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Meet our new associate program director

By Lynnell Edwards, Associate Director, Spalding Low-Residency MFA

Lynnell Edwards

Happy New Year and thank God the temperature is finally above freezing in Louisville! Kathleen suggested I use this forum as a follow up to her announcement last week of my appointment as Associate Program Director and so what follows is an attempt to say something of interest and relevance about my life as a writer going forward in this new role.

Where to start? As a poet?  As teacher? As book reviewer?  (And then there’s that whole other bucket of roles: mother, wife, friend).  So, first the official resume: Since 2010 I have served as Associate Professor of English in the School of Liberal Studies, where I taught a variety of writing and literature courses.  If I look vaguely familiar, it’s because I have occasionally attended lectures during the fall and spring residencies and could be found generally wandering the halls of the Mansion or the ELC on the way to class or lunch.  I also taught several of the book-in-common short critical essay workshops early on, and did a plenary lecture several years ago on teaching freshman composition.  In my role with the MFA, among other things, I will be bringing ideas and resources to the critical writing curriculum for the program, including both faculty and student support.

I’ve also been steadily involved with the Louisville and Kentucky literary landscape as a founding board member of

Louisville Literary Arts  and as a board member of the Kentucky Women Writers Conference from 2011-17. Those of you who are local-ish may have seen me as the two-year host of InKY at the Bard’s Town, or running around in a semi-panic at The Writer’s Block (the two signature projects of LLA) or moderating sessions at the KWWC.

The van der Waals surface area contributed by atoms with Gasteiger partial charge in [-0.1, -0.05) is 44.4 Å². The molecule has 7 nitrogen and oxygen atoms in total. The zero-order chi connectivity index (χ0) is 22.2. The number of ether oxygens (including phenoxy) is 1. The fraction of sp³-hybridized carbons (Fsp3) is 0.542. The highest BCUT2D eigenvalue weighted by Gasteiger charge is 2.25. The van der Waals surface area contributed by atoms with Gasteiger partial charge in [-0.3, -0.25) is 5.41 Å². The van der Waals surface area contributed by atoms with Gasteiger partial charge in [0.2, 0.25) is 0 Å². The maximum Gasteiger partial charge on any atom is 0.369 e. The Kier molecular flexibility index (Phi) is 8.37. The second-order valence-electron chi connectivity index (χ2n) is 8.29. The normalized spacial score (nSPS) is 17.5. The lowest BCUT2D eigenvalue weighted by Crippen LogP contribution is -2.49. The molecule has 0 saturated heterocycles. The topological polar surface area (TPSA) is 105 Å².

Prior to my appointment at Spalding, I was Professor of English at Concordia University in Portland, Oregon from 1994-2005, where I also taught a variety of undergraduate writing and literature courses and directed the Writing Center.  In 2005 we returned to Louisville, from 2005-2010, I taught a variety of writing and literature course as an adjunct at Bellarmine and U of L.  And I began my academic teaching career as a doctoral student in Rhetoric and Composition at U of L where I taught a variety of writing and literature courses.

So there’s been a kind of rhythm to my professional, academic life since 1988 when I jettisoned what was looking like a pretty mediocre career in public relations and went all in for academia. Comforting and satisfying as that life was, I’m looking forward to the change in the pace of my day and my work and to engaging with the expansive community of MFA colleagues.